Several months after a fervent discussion on student safety, Dawson County’s Board of Commissioners revisited placing more law enforcement officers at local public schools.
This story continues below.
During their first public meeting of the year on Jan. 19, the board heard a formal proposal from Sheriff Jeff Johnson to add a second officer at Dawson County High School.
This presentation followed DCSO’s announcement earlier in the week about Sgt. Randy Mullis’s promotion to oversee the agency’s school resource officers or SROs.
The second DCHS position would be a full-time one housed in the high schools’ college and career academy, near the high school’s forthcoming AgriScience center.
Dawson County Schools Superintendent Nicole Lecave reiterated the need for another officer given the recent addition of multiple stand-alone facilities to the high school’s campus.
"The high school is our [school system’s] only open campus, where students travel outside the main building to other facilities for classes. Additionally, the campus has a steady flow of visitors on most days. Both the college and career academy and the new agricultural center are a reasonable distance from the main building where the current SRO is housed,” LeCave said. “A new SRO would be housed in our college and career academy to provide a layer of security on that end of the campus."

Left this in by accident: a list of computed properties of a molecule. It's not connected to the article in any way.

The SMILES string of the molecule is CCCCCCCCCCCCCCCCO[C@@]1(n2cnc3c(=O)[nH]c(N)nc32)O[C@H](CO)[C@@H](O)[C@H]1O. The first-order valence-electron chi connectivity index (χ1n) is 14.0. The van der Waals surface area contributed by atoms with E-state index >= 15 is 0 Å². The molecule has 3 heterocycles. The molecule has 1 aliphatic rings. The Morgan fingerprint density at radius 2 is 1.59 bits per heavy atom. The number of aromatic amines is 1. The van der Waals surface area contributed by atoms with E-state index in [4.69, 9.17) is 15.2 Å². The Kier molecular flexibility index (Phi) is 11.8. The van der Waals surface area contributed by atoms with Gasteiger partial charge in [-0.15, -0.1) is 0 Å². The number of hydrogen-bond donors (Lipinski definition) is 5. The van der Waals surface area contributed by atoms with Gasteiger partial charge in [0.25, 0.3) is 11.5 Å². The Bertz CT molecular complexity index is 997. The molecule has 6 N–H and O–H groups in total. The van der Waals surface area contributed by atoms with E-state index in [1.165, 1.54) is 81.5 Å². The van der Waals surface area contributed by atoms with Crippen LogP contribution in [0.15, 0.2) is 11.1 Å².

That school resource officer’s salary would cost $49,642 or $78,887 with benefits. The SRO role would be paid for by a 50-50 split between the Dawson County Board of Education and the county per their current agreement, Johnson said.
Any additional car or equipment would be paid for internally by DCSO, the sheriff added.
Currently, there is one opening among DCSO’s school resource officers. Johnson shared that there’s already interest in the position from SRO-certified personnel, so his agency is “ready to pull” from in-house in the near future.
“The [high school] campus has become so spread out that additional coverage would just be inevitable,” said District 2 Commissioner Chris Gaines.
The planned officer addition follows prior conversations between DCSO, the school system and the county.
“How many resource officers do you recommend for a high school of this size that’s growing?” said newly-seated District 3 Commissioner Alexa Bruce.
Citing a lack of agencies that study officer-to-student ratios, Johnson said that would be difficult to pinpoint.
“To my knowledge, not all school systems have one [SRO] in every school, so we’re very lucky that we’ve got one in every school,” Gaines added.